SAN FRANCISCO — Sirens wailed through the city at 5:12 a.m. Tuesday as residents marked the moment 100 years earlier when the Great Quake struck, shattering the city and touching off fires that burned for days.
A handful of centenarians who survived that devastation were joined by thousands of residents for a moment of silence and a memorial ceremony to remember one of the worst natural disasters in U.S. history.
“What an extraordinary example, the pioneering spirit that defines our past, I would argue defines our present, and gives me optimism of the future,” said Mayor Gavin Newsom. “San Francisco, a city of dreamers. And San Francisco, a city of doers.”
Participants echoed similar feelings.
“It doesn’t really feel like a party to me,” said Bob McMillan, 37, who walked to the memorial event early Tuesday with his wife and 2-year-old daughter. “There is a sense of the tragedy, but there is also that San Francisco optimism. It’s kind of like, ’We’re still standing.”’
Linda Cain, 52, joined the crowd to honor her late grandmother, Loretta O’Connor, who lived through the quake.
“Growing up she would talk about how this devastated her life,” Cain said. “She loved San Francisco very much and she passed that on to me.”
Most of the city’s 400,000 residents were still in bed when the magnitude-7.8 earthquake struck at 5:12 a.m. on April 18, 1906.
The foreshock sent people scrambling, and the main shock arrived with such fury that it flattened crowded rooming houses. The epicenter was a few miles offshore of the city, but it was felt as far away as Oregon and Nevada. In 28 seconds, it brought down the City Hall.
From cracked chimneys, broken gas lines and toppled chemical tanks, fires broke out and swept across the city, burning for days. Ruptured water pipes left firefighters helpless, while families carrying what they could fled to parks that had become makeshift morgues.
Debate over deaths
Historians say city officials, eager to bring people and commerce back to the city, radically underestimated the death toll. Researchers are still trying to settle on a number, but reliable estimates put the loss above 3,000, and possibly as high as 6,000. In any case, it ranks as one of the costliest disasters in U.S. history, a benchmark to which later calamities are compared.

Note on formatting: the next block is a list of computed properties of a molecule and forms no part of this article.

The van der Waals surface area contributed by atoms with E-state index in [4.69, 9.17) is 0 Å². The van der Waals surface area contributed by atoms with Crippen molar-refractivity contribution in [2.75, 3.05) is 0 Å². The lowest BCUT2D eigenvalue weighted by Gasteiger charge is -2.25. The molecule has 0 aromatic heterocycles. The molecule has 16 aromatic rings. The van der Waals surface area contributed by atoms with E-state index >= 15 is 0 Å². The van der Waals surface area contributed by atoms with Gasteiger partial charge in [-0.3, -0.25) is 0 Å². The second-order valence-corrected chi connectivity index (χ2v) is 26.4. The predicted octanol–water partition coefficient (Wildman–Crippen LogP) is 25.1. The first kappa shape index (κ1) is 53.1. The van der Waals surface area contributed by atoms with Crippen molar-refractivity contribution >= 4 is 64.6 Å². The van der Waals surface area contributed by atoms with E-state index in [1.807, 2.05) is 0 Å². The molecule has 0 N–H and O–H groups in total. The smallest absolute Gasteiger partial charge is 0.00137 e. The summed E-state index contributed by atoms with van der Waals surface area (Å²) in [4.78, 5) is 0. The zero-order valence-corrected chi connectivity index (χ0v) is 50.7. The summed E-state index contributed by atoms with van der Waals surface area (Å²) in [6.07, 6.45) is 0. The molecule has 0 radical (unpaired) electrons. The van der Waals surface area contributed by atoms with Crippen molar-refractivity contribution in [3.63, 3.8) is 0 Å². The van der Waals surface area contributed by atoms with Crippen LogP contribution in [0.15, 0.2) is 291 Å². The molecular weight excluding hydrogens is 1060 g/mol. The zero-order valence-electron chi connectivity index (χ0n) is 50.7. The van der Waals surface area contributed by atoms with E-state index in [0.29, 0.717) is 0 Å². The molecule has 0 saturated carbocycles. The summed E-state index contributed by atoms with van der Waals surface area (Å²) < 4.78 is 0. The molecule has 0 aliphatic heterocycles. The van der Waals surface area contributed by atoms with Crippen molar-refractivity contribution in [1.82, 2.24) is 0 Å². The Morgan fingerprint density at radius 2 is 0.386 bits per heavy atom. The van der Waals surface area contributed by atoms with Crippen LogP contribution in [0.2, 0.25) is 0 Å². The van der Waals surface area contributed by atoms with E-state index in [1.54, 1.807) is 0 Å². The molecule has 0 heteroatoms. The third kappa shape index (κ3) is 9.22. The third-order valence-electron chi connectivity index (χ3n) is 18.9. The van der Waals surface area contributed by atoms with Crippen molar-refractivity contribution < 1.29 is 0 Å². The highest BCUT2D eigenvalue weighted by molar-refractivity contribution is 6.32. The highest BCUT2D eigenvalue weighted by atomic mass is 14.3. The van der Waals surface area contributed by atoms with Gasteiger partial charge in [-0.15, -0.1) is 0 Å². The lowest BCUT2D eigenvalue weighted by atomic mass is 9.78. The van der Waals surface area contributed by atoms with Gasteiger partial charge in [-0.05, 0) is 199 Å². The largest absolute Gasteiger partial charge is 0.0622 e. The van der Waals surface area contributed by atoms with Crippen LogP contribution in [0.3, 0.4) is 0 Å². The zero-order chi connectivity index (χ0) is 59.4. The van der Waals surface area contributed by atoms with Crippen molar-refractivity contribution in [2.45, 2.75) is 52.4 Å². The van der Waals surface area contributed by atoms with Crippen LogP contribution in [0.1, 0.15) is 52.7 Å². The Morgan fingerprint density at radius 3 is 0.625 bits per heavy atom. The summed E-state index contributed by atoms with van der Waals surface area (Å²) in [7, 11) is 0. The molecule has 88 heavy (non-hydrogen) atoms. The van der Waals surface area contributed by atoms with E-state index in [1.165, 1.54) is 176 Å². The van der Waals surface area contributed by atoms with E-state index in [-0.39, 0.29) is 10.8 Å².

According to a study released Monday, a repeat of that 1906 temblor would cause 1,800 to 3,400 deaths, damage more than 90,000 buildings, displace as many as 250,000 households and result in $150 billion in damage.
Communities up and down the San Andreas fault planned to commemorate the earthquake Tuesday. In Santa Rosa, where 119 of the 7,500 citizens were killed, 119 volunteers dressed in vintage garb would walk by candlelight behind a horse-drawn hearse to the cemetery where 15 earthquake victims were buried in a mass grave.
San Jose, which was also hard-hit, has staged a geology exhibit called “It’s Our Fault, Too.” At the Exploratorium science museum in San Francisco, an artist sculpted a quivering San Francisco neighborhood in Jell-O.
Living on the edge
Historians generally agree on one point: that San Francisco will fall again in a future quake. But they disagree over whether people should love the city or leave it.
Philip L. Fradkin, author of “The Great Earthquake And Firestorms Of 1906: How San Francisco Nearly Destroyed Itself,” has chosen to make the Bay Area his home in spite of the threat.
Fradkin lives in Point Reyes Station, north of San Francisco. The San Andreas Fault, source of the magnitude-7.8 temblor, runs close by.
“San Francisco fell, and it will fall again,” Fradkin said. “And if we can’t deal with the realities of history, we’re lost.”
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